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Hybrid fusion-fission reactors to run on nuclear 'sludge'

Most nuke waste actually useful fuel, say boffins

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Texas-based boffins say they have figured out a cunning new method of dealing with America's nuclear waste, using fusion technology - which at the moment can't produce power - to turn 99 per cent of fission reactors' waste into useful energy.

"Most people cite nuclear waste as the main reason they oppose nuclear fission as a source of power," says Swadesh Mahajan, nuke scientist at Texas Uni. He might be wrong there - the roots of the antinuclear movement very frequently lie in opposition to nuclear weapons - but there's no doubt that waste is a major concern.

In particular, the cost of long-term waste storage accounts for a major proportion of the price of fission-generated electricity.

Schematic of hybrid reactor with Super X Divertor tokamak used to emit neutrons into a jacket of transuranic waste.

Power from burning rubbish, fusion style.

But the Texas Uni boffins reckon that high-level nuclear waste is actually a major resource, handled in the right way. Countries such as France and Japan already reprocess and re-use some of their waste, but America doesn't: which is one reason why the US has such a large waste stockpile.

The first step, according to Mahajan and his colleague Mike Kotschenreuther, is to use the waste again in America's 100 light water reactors (LWRs), so generating large amounts more energy. This will reduce the waste volume by three-quarters, leaving a final 25 per cent of transuranic high-level waste which can't be made to fission by the level of neutron radiation found inside a normal reactor* - rather as the heaviest fractions of crude oil are very difficult to burn. The Texas boffins refer to these wastes as "sludge".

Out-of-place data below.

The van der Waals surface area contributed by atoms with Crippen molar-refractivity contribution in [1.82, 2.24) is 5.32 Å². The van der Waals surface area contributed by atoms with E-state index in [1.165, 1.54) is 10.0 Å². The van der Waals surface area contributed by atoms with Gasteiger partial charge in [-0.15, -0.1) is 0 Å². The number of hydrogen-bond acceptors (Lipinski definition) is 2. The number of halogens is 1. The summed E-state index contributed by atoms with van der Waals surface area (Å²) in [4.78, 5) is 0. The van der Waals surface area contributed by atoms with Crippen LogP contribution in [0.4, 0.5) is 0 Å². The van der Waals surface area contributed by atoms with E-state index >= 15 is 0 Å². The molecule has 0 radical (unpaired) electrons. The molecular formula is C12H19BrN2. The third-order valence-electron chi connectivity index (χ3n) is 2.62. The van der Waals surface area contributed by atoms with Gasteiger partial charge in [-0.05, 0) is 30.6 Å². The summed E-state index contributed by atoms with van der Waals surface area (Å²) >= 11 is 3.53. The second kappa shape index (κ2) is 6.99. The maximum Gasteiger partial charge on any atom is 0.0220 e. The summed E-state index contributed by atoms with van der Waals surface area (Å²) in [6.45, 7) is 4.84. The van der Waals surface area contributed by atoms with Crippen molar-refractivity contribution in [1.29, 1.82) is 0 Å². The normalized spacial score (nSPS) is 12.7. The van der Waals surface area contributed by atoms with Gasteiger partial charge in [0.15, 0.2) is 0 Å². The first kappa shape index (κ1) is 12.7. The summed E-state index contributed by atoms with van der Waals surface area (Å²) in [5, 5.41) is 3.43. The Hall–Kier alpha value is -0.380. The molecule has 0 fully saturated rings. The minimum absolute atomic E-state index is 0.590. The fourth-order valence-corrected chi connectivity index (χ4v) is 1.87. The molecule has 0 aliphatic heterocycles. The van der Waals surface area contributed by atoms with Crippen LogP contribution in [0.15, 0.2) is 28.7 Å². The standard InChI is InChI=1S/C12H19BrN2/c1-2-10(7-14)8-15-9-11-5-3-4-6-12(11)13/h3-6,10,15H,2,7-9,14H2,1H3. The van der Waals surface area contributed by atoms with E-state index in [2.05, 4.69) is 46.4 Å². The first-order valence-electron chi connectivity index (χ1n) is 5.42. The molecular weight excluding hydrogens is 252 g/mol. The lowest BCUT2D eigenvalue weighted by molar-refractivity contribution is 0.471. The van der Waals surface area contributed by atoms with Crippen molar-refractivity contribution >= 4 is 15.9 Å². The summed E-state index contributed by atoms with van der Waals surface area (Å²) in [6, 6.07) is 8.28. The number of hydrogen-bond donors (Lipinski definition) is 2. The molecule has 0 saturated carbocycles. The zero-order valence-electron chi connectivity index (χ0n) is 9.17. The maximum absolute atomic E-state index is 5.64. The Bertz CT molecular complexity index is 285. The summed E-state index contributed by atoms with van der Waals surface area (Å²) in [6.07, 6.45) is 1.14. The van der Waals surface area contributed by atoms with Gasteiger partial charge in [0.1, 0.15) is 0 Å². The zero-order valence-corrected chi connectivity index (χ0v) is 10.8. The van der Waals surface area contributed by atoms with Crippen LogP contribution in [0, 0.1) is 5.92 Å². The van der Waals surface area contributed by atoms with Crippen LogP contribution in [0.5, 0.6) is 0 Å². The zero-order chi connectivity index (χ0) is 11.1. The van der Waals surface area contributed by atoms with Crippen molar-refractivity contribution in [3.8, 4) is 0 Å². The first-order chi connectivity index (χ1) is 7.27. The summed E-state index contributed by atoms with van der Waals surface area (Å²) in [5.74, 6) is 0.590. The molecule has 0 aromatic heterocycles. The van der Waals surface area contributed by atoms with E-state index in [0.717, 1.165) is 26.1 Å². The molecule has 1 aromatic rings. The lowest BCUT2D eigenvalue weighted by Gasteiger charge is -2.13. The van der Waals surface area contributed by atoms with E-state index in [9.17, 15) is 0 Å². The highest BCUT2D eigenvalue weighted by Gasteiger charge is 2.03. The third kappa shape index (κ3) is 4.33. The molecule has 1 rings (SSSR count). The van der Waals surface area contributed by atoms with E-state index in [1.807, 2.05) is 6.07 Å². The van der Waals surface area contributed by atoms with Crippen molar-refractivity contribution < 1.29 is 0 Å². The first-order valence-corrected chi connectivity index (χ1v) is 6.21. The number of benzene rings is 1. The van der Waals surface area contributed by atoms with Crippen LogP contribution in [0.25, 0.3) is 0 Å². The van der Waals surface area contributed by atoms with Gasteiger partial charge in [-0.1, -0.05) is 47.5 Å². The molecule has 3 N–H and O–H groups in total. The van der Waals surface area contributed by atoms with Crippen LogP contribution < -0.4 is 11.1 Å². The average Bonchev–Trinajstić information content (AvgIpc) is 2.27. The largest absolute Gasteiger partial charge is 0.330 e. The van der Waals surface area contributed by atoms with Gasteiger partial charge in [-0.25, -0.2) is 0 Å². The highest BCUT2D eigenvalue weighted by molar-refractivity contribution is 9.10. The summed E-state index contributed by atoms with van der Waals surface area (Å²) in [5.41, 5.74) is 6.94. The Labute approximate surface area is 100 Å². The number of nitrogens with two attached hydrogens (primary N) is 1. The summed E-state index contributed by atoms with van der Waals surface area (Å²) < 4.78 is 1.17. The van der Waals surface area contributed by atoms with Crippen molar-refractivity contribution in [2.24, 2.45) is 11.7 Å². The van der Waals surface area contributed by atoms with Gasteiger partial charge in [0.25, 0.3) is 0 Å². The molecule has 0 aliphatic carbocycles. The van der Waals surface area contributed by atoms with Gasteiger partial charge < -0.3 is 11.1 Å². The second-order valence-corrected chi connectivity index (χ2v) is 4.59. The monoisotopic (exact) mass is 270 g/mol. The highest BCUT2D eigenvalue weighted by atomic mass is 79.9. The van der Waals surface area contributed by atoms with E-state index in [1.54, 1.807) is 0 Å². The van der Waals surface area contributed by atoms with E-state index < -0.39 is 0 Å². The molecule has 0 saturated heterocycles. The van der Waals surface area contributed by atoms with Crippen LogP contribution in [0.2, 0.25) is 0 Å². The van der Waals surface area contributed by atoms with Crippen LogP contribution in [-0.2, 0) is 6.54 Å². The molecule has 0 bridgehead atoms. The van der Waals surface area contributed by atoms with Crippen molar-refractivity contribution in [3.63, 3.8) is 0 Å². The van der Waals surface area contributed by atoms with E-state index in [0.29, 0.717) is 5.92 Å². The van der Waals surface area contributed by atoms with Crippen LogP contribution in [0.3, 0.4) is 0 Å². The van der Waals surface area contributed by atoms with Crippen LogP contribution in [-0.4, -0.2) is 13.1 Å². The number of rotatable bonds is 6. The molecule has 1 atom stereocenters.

But highly radioactive waste can't be used for road tar as heavy hydrocarbon fractions are - it needs to be expensively stored or ideally got rid of, by breaking it down through fission into smaller atoms.

To do this, it needs to be blasted with neutrons, even more vigorously than it already has been in the LWRs.

"To burn this really hard to burn sludge, you really need to hit it with a sledgehammer, and that's what we have invented here," says Kotschenreuther.

That's where the fusion tech comes in. Tokamak fusion reactors are excellent for emitting lots of neutrons - their downside, so far, is that sustaining the ring of neutron-spraying plasma inside the tokamak doughnut requires more energy than the fusion reaction gives out. As a result, such reactors are currently only used for research.

Kotschenreuther and Mahajan, however, propose putting heavy transuranic "sludge" around a specially-pimped tokamak, fitted with a "Super X Divertor" allowing the neutron emissions to be cranked right up without destroying the containing doughnut. The neutron blitz would hit the surrounding heavy wastes, fissioning them and yielding energy, though the tokamak would be using energy up.

The scientists aren't yet going firm on whether the hybrid fusion/fission reactor would be a net user or generator of power, but seem sure that if it does draw juice overall it won't be much compared to that generated at the LWR stage of the process. Also, it would be cheaper than storing the wastes.

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